Amazon on Wednesday finally put rumors to rest with the unveiling of its first play for the living room. Fire TV is the set-top box (not a dongle) we’ve been hearing about for months that’s actually more like a high-end smartphone than anything else already on the market – that’s not necessarily a bad thing.
During a media event in New York, Amazon’s Peter Larsen said there are three pain points associated with the current crop of streaming devices: search, performance and a closed ecosystem. Amazon aims to address all of them with the Fire TV.
Inside the petite set-top box is a quad-core processor alongside 2GB of RAM which according to Larsen, should eliminate any hint of lag. He said it is three times faster than the latest solutions from Apple and Roku. Connectivity includes a standard HDMI port, optical audio, a USB port and Ethernet around back.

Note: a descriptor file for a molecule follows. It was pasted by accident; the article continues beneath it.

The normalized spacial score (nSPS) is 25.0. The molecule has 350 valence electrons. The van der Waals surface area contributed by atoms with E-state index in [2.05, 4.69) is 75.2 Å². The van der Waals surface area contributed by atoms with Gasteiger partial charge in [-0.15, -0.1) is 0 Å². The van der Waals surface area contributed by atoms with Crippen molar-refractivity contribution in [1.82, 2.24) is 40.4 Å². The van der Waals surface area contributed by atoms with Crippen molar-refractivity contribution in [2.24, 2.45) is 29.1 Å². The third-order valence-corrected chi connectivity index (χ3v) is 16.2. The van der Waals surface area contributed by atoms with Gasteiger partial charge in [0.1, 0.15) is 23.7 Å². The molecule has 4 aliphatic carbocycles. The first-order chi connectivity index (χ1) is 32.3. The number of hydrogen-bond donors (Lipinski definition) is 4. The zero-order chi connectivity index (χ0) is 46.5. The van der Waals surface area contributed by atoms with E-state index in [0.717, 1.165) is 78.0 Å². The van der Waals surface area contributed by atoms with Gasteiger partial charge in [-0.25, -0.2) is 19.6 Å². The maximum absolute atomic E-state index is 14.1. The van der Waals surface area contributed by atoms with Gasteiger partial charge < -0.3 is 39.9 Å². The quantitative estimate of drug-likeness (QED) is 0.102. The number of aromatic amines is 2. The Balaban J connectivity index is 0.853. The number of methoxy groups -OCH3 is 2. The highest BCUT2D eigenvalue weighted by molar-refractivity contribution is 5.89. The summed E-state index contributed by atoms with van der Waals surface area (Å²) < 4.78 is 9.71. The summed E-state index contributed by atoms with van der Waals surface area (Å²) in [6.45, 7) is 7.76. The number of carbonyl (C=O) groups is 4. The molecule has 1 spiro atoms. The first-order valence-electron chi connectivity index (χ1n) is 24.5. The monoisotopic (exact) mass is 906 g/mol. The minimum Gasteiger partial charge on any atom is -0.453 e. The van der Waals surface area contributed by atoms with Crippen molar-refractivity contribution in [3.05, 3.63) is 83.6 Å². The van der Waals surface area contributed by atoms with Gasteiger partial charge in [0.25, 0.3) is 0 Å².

On the ecosystem front, Amazon is teaming up with a number of partners including Hulu, MLB.tv, the NBA, Netflix, YouTube and Vimeo. It doesn’t sound like all of those apps will be available at launch but instead, over time. These are of course in addition to Amazon’s own streaming service, Instant Video.
The box runs Android and HTML which should make it easy for developers to port existing apps. An included remote is used for navigation and there’s even a built-in microphone for voice commands.
As was seen in leaks leading up to the event, Amazon also announced the Fire game controller. It’s priced at $39.99 with 1,000 Amazon Coins to buy games with. We’re told that the average game will cost $1.85 although there are more than 1,000 free-to-play titles as well. There are several hit titles lined up for the platform but the biggest of them all is no doubt Minecraft: Pocket Edition.
Amazon Fire TV retails for $99 and ships starting today.